McGill, Shanteau, Targett Win Medals on Final Night of Olympic Swimming

AUBURNTIGERSDOTCOM
<B>Arianna Vanderpool-Wallace</b>

AUBURNTIGERSDOTCOM
Arianna Vanderpool-Wallace
AUBURNTIGERSDOTCOM

Aug. 4, 2012


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LONDON - Former Auburn swimmers Tyler McGill and Eric Shanteau earned gold medals, and former Tiger Matt Targett won a bronze medal as the swimming competition at the 2012 London Olympics came to a close Saturday night at the Aquatics Centre.

McGill (USA), Shanteau (USA) and Targett (Australia) all earned their medals as part of their respective countries' 4x100-meter medley relay team. McGill and Shanteau swam the prelims for Team USA, and Targett swam both the prelims and finals for Australia.

Along with Cesar Cielo's bronze in the men's 50-meter freestyle Friday, former Auburn swimmers captured a total of four medals in London. Today's medals marked the 48th, 49th and 50th medals earned by Auburn athletes - all sports - in Olympic history, dating back to 1932. A total of 31 of those 50 medals have been won by swimmers.

The United States team won their 13th straight men's 4x100 medley relay at the Olympics, giving McGill and Shanteau gold medals as they swam in the preliminary heat of the race on Friday. The U.S. team of Matt Grevers, Brendan Hansen, Michael Phelps and Nathan Adrian ran away from the field to touch first in a textile-best 3:29.35, almost two full seconds ahead of Japan.

It marked the first career Olympic medals for McGill and Shanteau, making them the 28th and 29th different Auburn athletes to win Olympic medals. They are the 13th and 14th different swimmers to earn medals.

At least one Auburn swimmer has been involved in the winning U.S. 4x100 medley relay five times. Rowdy Gaines won the last of his three gold medals in 1984 (Los Angeles), John Hargis was part of the winning squad in 1996 (Atlanta), Mark Gangloff swam the breaststroke for the Americans in 2004 (Athens) and 2008 (Beijing), and McGill and Shanteau joined that group today.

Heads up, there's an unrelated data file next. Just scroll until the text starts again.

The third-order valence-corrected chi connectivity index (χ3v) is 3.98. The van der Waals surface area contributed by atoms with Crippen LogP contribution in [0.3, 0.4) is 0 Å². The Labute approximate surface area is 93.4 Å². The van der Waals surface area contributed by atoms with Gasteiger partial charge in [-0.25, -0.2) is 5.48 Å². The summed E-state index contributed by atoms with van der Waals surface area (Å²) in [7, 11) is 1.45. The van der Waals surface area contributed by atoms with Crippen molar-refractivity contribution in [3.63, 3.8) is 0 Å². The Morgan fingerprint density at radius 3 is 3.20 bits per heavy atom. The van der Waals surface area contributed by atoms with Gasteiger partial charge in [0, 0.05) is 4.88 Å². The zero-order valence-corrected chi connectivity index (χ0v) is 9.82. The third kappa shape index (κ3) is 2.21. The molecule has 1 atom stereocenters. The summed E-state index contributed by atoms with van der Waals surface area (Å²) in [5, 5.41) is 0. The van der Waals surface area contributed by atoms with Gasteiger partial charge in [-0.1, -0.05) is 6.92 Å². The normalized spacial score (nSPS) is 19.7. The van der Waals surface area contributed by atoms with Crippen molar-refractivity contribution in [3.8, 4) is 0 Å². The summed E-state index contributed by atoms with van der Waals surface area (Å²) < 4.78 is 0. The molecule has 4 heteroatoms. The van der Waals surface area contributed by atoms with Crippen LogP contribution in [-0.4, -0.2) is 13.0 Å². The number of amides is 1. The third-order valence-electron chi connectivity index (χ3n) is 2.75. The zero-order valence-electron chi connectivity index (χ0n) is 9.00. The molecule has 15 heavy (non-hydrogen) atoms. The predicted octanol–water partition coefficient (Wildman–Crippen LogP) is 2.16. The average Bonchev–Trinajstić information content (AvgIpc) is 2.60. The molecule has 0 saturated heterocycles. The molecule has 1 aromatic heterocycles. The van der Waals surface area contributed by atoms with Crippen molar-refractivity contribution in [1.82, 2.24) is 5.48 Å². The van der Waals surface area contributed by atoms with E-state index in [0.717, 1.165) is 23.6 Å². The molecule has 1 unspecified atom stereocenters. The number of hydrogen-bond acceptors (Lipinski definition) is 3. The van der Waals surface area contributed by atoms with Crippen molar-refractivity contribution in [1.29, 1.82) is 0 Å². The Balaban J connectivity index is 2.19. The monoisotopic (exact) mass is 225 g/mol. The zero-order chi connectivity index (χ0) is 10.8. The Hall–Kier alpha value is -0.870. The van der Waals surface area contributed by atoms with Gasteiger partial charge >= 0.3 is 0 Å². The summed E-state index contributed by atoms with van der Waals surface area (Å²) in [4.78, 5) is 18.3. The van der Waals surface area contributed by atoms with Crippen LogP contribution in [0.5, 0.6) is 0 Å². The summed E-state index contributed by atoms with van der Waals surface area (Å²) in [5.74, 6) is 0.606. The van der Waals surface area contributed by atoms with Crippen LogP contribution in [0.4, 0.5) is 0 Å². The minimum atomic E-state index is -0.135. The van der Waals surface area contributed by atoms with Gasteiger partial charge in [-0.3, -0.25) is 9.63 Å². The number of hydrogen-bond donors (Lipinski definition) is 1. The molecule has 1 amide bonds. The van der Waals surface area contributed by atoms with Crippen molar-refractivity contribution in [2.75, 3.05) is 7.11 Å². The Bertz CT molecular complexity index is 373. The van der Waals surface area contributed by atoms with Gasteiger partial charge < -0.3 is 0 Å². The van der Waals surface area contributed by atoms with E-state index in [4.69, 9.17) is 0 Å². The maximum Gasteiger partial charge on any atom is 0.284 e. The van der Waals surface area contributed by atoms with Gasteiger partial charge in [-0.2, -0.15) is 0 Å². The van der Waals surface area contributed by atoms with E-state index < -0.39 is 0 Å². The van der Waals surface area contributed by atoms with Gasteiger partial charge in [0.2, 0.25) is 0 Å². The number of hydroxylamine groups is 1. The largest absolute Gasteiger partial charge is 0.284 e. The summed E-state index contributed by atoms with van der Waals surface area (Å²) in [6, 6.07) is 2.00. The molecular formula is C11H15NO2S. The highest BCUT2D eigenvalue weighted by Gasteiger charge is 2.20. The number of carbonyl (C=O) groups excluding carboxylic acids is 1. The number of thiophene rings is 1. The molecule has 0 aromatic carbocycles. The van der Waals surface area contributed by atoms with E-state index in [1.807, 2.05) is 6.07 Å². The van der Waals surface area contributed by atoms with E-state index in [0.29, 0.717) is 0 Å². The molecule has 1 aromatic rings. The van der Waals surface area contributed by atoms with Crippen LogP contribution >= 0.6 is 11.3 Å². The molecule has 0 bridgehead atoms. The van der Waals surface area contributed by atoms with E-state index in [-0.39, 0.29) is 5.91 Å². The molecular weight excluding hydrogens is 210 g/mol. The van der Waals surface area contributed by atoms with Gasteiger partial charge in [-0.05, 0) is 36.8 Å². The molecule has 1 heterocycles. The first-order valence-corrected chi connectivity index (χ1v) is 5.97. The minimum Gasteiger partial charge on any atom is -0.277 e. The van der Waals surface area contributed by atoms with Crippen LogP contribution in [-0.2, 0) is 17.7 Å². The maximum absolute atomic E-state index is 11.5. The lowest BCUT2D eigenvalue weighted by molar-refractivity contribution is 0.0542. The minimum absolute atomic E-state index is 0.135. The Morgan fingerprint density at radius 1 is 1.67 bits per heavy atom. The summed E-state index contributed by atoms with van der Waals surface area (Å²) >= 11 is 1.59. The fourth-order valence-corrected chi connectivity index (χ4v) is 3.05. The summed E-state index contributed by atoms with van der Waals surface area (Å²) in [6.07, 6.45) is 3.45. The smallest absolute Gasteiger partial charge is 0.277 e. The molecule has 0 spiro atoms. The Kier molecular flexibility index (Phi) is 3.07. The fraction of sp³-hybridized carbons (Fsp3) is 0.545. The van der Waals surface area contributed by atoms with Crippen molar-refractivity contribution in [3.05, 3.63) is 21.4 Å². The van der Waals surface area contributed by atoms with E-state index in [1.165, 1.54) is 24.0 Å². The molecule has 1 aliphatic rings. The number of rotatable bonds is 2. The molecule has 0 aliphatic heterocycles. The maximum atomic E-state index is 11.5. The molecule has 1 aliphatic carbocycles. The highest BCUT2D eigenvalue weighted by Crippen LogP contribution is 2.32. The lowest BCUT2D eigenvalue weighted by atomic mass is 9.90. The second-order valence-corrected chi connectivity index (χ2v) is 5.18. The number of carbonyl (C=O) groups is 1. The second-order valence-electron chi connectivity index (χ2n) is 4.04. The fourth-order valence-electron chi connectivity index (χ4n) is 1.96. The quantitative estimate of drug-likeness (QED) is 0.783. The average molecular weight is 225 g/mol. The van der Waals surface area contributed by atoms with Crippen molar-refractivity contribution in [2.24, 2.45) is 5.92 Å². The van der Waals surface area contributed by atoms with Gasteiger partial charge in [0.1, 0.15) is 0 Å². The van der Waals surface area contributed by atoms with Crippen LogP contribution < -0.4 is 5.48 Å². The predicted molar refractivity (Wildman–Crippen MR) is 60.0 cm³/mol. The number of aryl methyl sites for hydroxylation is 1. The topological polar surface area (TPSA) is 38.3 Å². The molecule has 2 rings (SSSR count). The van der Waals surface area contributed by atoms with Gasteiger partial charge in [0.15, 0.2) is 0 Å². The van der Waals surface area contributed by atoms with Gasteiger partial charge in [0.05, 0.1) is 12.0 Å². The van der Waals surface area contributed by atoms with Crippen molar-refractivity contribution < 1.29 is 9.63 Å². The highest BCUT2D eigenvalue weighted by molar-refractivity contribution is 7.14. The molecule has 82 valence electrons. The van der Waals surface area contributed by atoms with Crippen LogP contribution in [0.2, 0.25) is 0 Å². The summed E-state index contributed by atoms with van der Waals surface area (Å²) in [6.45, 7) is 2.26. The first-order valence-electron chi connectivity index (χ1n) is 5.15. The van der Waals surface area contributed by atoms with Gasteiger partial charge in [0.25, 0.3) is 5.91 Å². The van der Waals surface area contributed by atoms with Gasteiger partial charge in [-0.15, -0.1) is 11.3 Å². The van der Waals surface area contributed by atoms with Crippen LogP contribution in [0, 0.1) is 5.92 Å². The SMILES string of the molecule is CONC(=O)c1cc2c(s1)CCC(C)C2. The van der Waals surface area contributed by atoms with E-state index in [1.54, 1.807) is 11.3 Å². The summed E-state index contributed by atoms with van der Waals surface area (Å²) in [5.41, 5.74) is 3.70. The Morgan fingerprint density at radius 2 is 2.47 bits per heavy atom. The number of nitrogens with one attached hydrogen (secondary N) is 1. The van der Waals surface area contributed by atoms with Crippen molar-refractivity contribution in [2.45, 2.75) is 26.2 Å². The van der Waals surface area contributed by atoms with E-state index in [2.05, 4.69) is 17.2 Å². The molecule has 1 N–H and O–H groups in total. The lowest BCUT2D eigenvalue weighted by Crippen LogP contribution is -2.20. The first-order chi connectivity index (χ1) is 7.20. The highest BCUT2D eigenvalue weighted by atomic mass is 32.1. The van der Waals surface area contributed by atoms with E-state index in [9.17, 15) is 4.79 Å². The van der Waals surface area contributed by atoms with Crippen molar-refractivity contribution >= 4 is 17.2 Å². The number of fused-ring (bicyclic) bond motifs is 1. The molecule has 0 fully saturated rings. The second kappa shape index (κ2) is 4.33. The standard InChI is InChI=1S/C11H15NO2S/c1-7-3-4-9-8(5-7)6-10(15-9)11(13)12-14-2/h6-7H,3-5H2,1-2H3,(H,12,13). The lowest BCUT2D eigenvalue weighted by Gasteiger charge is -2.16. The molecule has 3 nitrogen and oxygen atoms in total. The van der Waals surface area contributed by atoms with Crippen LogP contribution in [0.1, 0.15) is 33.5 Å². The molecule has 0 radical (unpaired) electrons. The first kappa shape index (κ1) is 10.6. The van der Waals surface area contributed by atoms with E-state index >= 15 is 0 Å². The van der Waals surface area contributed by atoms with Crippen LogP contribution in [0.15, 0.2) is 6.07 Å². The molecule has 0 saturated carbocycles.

Australia, featuring Targett on the butterfly leg, finished third to win the bronze medal in a time of 3:31.58, just .32 seconds behind silver medal-winning Japan. Sitting in fifth place after the breaststroke leg, Targett's butterfly split of 51.60 brought the Aussies up to fourth place, and a stellar closing kick from James Magnussen in the freestyle pulled Australia ahead of Hungary into third place.

Targett now has three career Olympic medals with two coming in the 4x100 medley relay. He was part of the silver medal-winning Australian team in 2008 (Beijing), and he also won bronze with the 4x100 freestyle relay that same year.

A fourth former Tiger, Adam Brown, narrowly missed the medal stand as host nation Great Britain finished fourth in the final with a 3:32.32. The Brits were in sixth place with the freestyle leg still remaining, but a split of 47.91 from Brown propelled them into fourth, just behind the Australians.

Senior Arianna Vanderpool-Wallace wrapped up her Olympic run and her Auburn career with an eighth-place finish in the women's 50m freestyle final, clocking a 24.69 in the final women's individual race of the Games. It was .05 shy of her time in the semifinals, but history was made as she was the first-ever Bahamian swimmer to advance to an Olympic final.

Saturday's finals marked the final night of swimming competition at the 2012 London Olympics. Track and field competition began Friday with 12 current and former Auburn athletes competing for their respective countries. Follow @AUTrack and #AUOlympics on Twitter for updates throughout the rest of the London Games.

Saturday's Auburn Olympic Swimming Results

Women's 50m Freestyle - Final
8. Arianna Vanderpool-Wallace (BAH) - 24.69
Men's 4x100m Medley Relay - Final
1. United States (Matt Grevers, Brendan Hansen*, Michael Phelps*, Nathan Adrian) - 3:29.35
3. Australia (Hayden Stoeckel, Christian Sprenger, Matt Targett, James Magnussen) - 3:31.58
4. Great Britain (Liam Tancock, Michael Jamieson, Michael Rock, Adam Brown) - 3:32.32
*Eric Shanteau & Tyler McGill also earn medals by swimming in prelims